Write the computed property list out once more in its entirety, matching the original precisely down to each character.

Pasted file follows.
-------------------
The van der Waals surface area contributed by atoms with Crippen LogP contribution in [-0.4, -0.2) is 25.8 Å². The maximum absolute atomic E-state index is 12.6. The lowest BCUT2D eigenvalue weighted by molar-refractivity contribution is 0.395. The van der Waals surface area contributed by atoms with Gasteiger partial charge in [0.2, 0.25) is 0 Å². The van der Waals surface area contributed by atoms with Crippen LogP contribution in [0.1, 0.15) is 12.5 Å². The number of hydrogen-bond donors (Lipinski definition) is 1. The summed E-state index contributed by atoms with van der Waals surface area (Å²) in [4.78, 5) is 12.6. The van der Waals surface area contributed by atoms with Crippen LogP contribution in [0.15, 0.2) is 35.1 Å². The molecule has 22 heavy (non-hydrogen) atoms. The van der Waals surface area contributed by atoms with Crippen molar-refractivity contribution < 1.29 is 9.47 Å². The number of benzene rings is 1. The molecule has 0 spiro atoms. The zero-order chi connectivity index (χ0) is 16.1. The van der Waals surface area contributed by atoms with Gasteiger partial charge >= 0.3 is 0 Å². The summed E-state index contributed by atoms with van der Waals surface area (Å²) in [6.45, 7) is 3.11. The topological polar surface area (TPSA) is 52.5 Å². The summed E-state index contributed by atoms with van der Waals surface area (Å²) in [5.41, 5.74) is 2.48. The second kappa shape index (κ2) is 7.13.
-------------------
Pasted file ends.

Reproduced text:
The van der Waals surface area contributed by atoms with Crippen LogP contribution in [-0.4, -0.2) is 25.8 Å². The maximum absolute atomic E-state index is 12.6. The lowest BCUT2D eigenvalue weighted by molar-refractivity contribution is 0.395. The van der Waals surface area contributed by atoms with Gasteiger partial charge in [0.2, 0.25) is 0 Å². The van der Waals surface area contributed by atoms with Crippen LogP contribution in [0.1, 0.15) is 12.5 Å². The number of hydrogen-bond donors (Lipinski definition) is 1. The summed E-state index contributed by atoms with van der Waals surface area (Å²) in [4.78, 5) is 12.6. The van der Waals surface area contributed by atoms with Crippen LogP contribution in [0.15, 0.2) is 35.1 Å². The molecule has 22 heavy (non-hydrogen) atoms. The van der Waals surface area contributed by atoms with Crippen molar-refractivity contribution < 1.29 is 9.47 Å². The number of benzene rings is 1. The molecule has 0 spiro atoms. The zero-order chi connectivity index (χ0) is 16.1. The van der Waals surface area contributed by atoms with Gasteiger partial charge >= 0.3 is 0 Å². The summed E-state index contributed by atoms with van der Waals surface area (Å²) in [6.45, 7) is 3.11. The topological polar surface area (TPSA) is 52.5 Å². The summed E-state index contributed by atoms with van der Waals surface area (Å²) in [5.41, 5.74) is 2.48. The second kappa shape index (κ2) is 7.13.